Perhaps not in America, but in other nations some intellectuals have come to believe that historical scholarship over the past generation has more than fulfilled its role of destroying memory, and they have reacted with alarm. In France the power of critical history-writing in eroding memory became serious enough in recent years that historian and editor Pierre Nora was provoked into publishing his seven-volume Lieux de Mémoire—Realms of Memory—much of which has appeared in English translations.
Modern critical history-writing in the Western world, Nora claimed, has broken the “ancient bond of identity” with “memory.” The “conquering force of history,” said Nora, has called “into question something once taken for granted: the close fit between history and memory.” History has now clearly become the enemy of memory. “Memory,” wrote Nora, “is always suspect in the eyes of history, whose true mission is to demolish it, to repress it.” Because critical historians had been so successful in disenchanting the history of France, in reducing its past to a cold and critical contextualism in which no living memory could survive, Nora believed that something had to be done to reverse the process. His project was designed to revive many of those sites that evoke the collective memory of the French people. So he and his collaborators wrote essays on everything they could think of as vital elements of French memory—Joan of Arc, Versailles, the Louvre, the Eiffel Tower, the Arc de Triomphe, Bastille Day, the “Marseillaise,” the Dictionnaire Larousse, the Tour de France, Verdun, and so on.
Nora believed, as does the English historian David Lowenthal in his Possessed by the Past: The Heritage Crusade and the Spoils of History (1996), that this kind of collective memory is essential for any society. Memory, or what Lowenthal calls “heritage,” may be, like the Tea Party’s use of the Founding, a worthless sham, its credos fallacious, even perverse; but, wrote Lowenthal, “heritage, no less than history, is essential to knowing and acting.” It fosters community, identity, and continuity, and in the end makes possible history itself. “By means of it we tell ourselves who we are, where we came from, and to what we belong.”
I agree that memory is essential for action. Without a sense of what has happened it is impossible to think meaningfully about what ought to be done. Consider that history's most successful revolutionaries, the Marxists, based their actions on a carefully worked-out theory of history. And consider again that the Marxist vision of history was wrong, and their revolutions led to disaster. I suspect few of my readers know that American labor unions have funded a lot of archaeology at places like squatter camps and the sites of the coal field wars, which they do because they know that support for their causes in the present depends on people knowing their version of history.
The problem with the Tea Party is not just that they have an antihistorical relationship with the past, it is that their imagined past encourages them in dubious directions: toward hatred of immigrants, distrust of non-white people, belief that markets can achieve things that have always been done (if done at all) by governments. They are hardly the only ones to do this sort of thing. Most people like to view history tribally, picking out people in the past to identify with and then celebrating their victories, explaining away their defeats, denying their atrocities, and making them seem much more like us than they ever were. If critical, professional history can show that all virtue does not reside in anti-government white men, and that government has done a great deal of good, that strikes me as a positive thing. I am not sure, though, that it is every possible to convince believers of anything, no matter how much evidence you bring.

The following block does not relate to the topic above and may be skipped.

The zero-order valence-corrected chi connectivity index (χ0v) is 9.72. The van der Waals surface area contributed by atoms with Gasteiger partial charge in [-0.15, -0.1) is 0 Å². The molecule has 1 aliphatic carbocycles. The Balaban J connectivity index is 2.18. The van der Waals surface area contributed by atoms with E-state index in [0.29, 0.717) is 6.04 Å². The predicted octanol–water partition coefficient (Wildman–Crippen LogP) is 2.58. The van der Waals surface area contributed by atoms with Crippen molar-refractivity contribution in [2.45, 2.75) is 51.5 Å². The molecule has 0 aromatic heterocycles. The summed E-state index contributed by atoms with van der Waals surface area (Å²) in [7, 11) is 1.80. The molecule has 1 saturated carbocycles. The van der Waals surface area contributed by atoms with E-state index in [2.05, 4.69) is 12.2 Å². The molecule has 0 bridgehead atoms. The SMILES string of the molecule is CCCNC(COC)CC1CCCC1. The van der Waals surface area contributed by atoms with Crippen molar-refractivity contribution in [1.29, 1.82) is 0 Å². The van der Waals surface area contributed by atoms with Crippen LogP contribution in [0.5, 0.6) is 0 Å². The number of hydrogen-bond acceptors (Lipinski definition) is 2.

My personal politics are very much bound up with my vision of the past. I see human history as enormously various and diverse, with wickedness and virtue spread thinly across all societies; I see that all societies have their strengths and their sins; I see that oppression of the lower class is the norm, but that oppressed people nonetheless get on with their lives and many find happiness. I see that violence, conflict, hypocrisy and lies are the norm, but real catastrophes like World War II are few and far between. I see that things change, and that what seem like eternal truths in one age are swept away by the next. I see little evidence of justice, but much for resilience and creativity.
My reading of history leaves me with a suspicion of all extreme rhetoric and all claims that anyone knows the "solution" to a major problem. I can be stirred by bold rhetoric, and I admire heroic characters like Abraham Lincoln. But I prefer to vote for pragmatists who understand the complexity of the world and the limits of what can be achieved. I like politicians who know that purity is a dangerous fantasy, that everything is a compromise, that nobody ever gets everything he wants. What irks me most is any claim that the situation or the answer is "simple."
I doubt that my sort of understanding of the world will ever be shared by the majority. Most people react strongly against complexity and long for simplicity, especially in politics. Most people want to see things in moral terms, and to be for the good and against the bad. The mixed-up reality of history is not what most of us want to see, and politicians who have a clear and simple vision will always have an advantage.